When it comes to character descriptions, every author has a different approach. Some paint in broad strokes. Some describe their characters in great detail. Either way, descriptions should serve a purpose beyond painting a picture of Abs Mcgee and Dangerous Curves. The way a writer describes a character should evoke a feeling you want the reader to have about them. People are quick to judge by looks and authors should use that to their advantage.
Play with stereotypes: Describe a cliche or trope within your genre for characters whose personality and actions are nothing like what the reader would expect. Patricia Briggs described the trope of a hardened cowboy, who one would expect rode the range alone. He was actually a werewolf, who’d faced a lot of prejudice within the pack for being gay. He was also in a stable relationship with a high powered lawyer with a sharp mind. She could have gone a completely different direction, but I like what Briggs did with that.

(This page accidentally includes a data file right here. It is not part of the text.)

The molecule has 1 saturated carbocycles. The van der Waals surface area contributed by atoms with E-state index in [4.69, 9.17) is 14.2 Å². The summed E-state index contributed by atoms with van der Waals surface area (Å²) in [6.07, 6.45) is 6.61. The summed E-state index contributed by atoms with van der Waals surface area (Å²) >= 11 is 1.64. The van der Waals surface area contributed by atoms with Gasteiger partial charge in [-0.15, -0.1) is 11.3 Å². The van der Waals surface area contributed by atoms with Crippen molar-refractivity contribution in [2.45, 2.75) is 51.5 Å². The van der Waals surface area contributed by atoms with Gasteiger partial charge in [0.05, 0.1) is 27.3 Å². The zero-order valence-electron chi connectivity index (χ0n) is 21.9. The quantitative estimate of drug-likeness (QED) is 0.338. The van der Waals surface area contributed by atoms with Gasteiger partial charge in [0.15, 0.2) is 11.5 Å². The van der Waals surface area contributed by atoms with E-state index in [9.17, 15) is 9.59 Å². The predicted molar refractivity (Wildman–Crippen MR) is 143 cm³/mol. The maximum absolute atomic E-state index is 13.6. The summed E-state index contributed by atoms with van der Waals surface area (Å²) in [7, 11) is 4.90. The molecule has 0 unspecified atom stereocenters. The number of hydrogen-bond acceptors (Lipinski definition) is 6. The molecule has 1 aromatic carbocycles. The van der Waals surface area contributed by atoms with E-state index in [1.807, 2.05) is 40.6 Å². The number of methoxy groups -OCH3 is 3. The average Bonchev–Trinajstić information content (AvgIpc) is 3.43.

Note only important details: If you’re going to describe a scar, let there be a good backstory to that scar. Make it plot related, and character building. That scar isn’t there for an aesthetic. It’s there to say something about that character.
Skip the blue eyes and washboard abs: Unless you’re writing a romance novel, the eye color isn’t important. Honestly, the color of someone’s eyes and hair only matters if it’s something your character would notice and there should be a story reason behind it. Readers will fill in those details themselves anyway.
Photo unknown source